As we know when we write Hashem's name, we replace the hey with a kuf. Why davka a kuf? For example: Elokai, Elokeinu, Elokah, or "Yud-Key-Vav-Key". And in "Yud-key-vav-key", why is it pronounced that way instead of "Yud-kuf-vav-kuf"
related: judaism.stackexchange.com/questions/28072/…– MenachemJan 31, 2014 at 22:40
1Also shin daled yud is usually replaced as shakay with a kuf. Tzeva-os is usually pronounced Tzevakos with a kuf. Kuf seems to be the letter of choice.– Y e zFeb 2, 2014 at 2:13
3hay and quf look alike. One just has a longer leg.– Double AA ♦Feb 2, 2014 at 5:55
1Just a thought,Kuf is also the only letter which the throat is blocked when pronouncing it this way you would guarantee not pronouncing a hei which the sound emanates solely from the throat.– samFeb 4, 2014 at 1:02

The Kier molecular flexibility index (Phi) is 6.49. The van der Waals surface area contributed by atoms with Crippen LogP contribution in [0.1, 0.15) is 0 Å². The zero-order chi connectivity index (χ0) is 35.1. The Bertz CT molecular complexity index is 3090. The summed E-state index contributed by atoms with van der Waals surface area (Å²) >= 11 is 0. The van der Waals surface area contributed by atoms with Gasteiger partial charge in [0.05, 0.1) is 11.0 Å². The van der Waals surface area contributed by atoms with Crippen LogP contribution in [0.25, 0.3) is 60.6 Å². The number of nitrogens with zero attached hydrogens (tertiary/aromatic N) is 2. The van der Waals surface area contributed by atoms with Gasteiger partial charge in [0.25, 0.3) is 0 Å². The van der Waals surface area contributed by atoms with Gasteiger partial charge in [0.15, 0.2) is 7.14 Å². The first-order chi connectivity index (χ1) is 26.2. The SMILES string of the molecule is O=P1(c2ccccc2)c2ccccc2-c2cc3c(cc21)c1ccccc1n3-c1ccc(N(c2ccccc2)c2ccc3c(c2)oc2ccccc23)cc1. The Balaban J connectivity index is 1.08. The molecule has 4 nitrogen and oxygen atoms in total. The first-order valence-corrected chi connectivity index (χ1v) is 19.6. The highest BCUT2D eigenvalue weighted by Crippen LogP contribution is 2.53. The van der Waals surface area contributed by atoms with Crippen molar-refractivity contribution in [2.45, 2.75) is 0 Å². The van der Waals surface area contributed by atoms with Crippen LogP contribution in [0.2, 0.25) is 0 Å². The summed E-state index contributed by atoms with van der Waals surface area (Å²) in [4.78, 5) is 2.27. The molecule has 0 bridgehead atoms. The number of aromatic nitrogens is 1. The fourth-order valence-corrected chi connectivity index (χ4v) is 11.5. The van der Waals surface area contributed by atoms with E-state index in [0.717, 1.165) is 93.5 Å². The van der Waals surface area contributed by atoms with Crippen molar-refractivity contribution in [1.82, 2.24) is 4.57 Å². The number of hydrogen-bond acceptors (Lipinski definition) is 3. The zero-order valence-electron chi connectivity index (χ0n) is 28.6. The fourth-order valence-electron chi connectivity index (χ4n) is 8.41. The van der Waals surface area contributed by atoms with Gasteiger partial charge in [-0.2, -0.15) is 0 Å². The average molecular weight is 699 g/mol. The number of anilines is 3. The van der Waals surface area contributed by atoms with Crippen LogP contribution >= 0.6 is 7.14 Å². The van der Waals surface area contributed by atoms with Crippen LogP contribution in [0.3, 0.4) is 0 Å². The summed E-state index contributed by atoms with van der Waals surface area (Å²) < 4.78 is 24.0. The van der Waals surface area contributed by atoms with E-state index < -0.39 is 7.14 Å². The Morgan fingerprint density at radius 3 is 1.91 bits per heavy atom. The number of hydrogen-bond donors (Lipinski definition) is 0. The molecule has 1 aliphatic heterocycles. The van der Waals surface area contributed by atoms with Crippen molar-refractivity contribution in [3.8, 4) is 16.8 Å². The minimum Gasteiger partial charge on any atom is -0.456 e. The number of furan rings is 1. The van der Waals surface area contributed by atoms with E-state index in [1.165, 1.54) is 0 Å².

The daled and the hey both can be changed into a kuf easily (and the kuf echoes their shapes as a reminder to the reader). Reading "vav key" highlights the shape of the letter (K) and the sound that one SHOULD be saying (hey).– rosendsFeb 4, 2014 at 17:22
R' Moshe Bamberger once said the the kuf (which means "monkey" in Hebrew) is a mocking imitation of the hei, since it looks similar.
This article takes this concept further, saying that while the hei represents the Divine kingship, the kuf represents the earthly kingship. However, in this world HaShem's presence is usually hidden behind a mask of the physical world, just as the hei is replaced with the kuf when pronouncing HaShem's name.